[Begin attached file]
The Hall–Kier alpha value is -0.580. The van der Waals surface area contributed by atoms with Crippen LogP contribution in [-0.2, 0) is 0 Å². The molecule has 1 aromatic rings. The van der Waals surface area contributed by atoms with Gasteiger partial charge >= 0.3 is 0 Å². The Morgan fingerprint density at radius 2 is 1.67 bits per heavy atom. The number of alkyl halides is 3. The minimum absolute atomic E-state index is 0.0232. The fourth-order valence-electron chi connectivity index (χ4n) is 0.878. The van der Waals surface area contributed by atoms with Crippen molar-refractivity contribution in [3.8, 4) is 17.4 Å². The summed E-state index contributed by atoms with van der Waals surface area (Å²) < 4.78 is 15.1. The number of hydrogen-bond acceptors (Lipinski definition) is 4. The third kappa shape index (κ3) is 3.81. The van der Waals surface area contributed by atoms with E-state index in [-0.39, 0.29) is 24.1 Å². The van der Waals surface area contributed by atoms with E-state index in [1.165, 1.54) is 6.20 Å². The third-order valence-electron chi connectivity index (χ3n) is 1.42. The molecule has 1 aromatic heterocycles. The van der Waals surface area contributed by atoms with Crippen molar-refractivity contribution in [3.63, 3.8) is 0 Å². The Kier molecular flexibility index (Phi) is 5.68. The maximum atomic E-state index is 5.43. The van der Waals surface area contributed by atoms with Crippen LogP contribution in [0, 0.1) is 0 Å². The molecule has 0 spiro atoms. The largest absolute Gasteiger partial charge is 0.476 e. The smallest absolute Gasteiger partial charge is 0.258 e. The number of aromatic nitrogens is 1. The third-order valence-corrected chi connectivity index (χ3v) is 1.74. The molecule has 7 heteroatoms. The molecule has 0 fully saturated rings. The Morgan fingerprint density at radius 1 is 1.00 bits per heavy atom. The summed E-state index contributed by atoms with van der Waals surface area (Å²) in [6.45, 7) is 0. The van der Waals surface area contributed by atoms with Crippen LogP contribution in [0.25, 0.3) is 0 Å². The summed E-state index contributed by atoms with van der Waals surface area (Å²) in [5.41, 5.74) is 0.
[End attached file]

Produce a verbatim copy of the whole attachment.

The Hall–Kier alpha value is -0.580. The van der Waals surface area contributed by atoms with Crippen LogP contribution in [-0.2, 0) is 0 Å². The molecule has 1 aromatic rings. The van der Waals surface area contributed by atoms with Gasteiger partial charge >= 0.3 is 0 Å². The Morgan fingerprint density at radius 2 is 1.67 bits per heavy atom. The number of alkyl halides is 3. The minimum absolute atomic E-state index is 0.0232. The fourth-order valence-electron chi connectivity index (χ4n) is 0.878. The van der Waals surface area contributed by atoms with Crippen molar-refractivity contribution in [3.8, 4) is 17.4 Å². The summed E-state index contributed by atoms with van der Waals surface area (Å²) < 4.78 is 15.1. The number of hydrogen-bond acceptors (Lipinski definition) is 4. The third kappa shape index (κ3) is 3.81. The van der Waals surface area contributed by atoms with E-state index in [-0.39, 0.29) is 24.1 Å². The van der Waals surface area contributed by atoms with E-state index in [1.165, 1.54) is 6.20 Å². The third-order valence-electron chi connectivity index (χ3n) is 1.42. The molecule has 1 aromatic heterocycles. The van der Waals surface area contributed by atoms with Crippen molar-refractivity contribution in [3.63, 3.8) is 0 Å². The Kier molecular flexibility index (Phi) is 5.68. The maximum atomic E-state index is 5.43. The van der Waals surface area contributed by atoms with Crippen LogP contribution in [0, 0.1) is 0 Å². The molecule has 0 spiro atoms. The largest absolute Gasteiger partial charge is 0.476 e. The smallest absolute Gasteiger partial charge is 0.258 e. The number of aromatic nitrogens is 1. The third-order valence-corrected chi connectivity index (χ3v) is 1.74. The molecule has 7 heteroatoms. The molecule has 0 fully saturated rings. The Morgan fingerprint density at radius 1 is 1.00 bits per heavy atom. The summed E-state index contributed by atoms with van der Waals surface area (Å²) in [6.45, 7) is 0. The van der Waals surface area contributed by atoms with Crippen LogP contribution in [0.25, 0.3) is 0 Å². The summed E-state index contributed by atoms with van der Waals surface area (Å²) in [5.41, 5.74) is 0.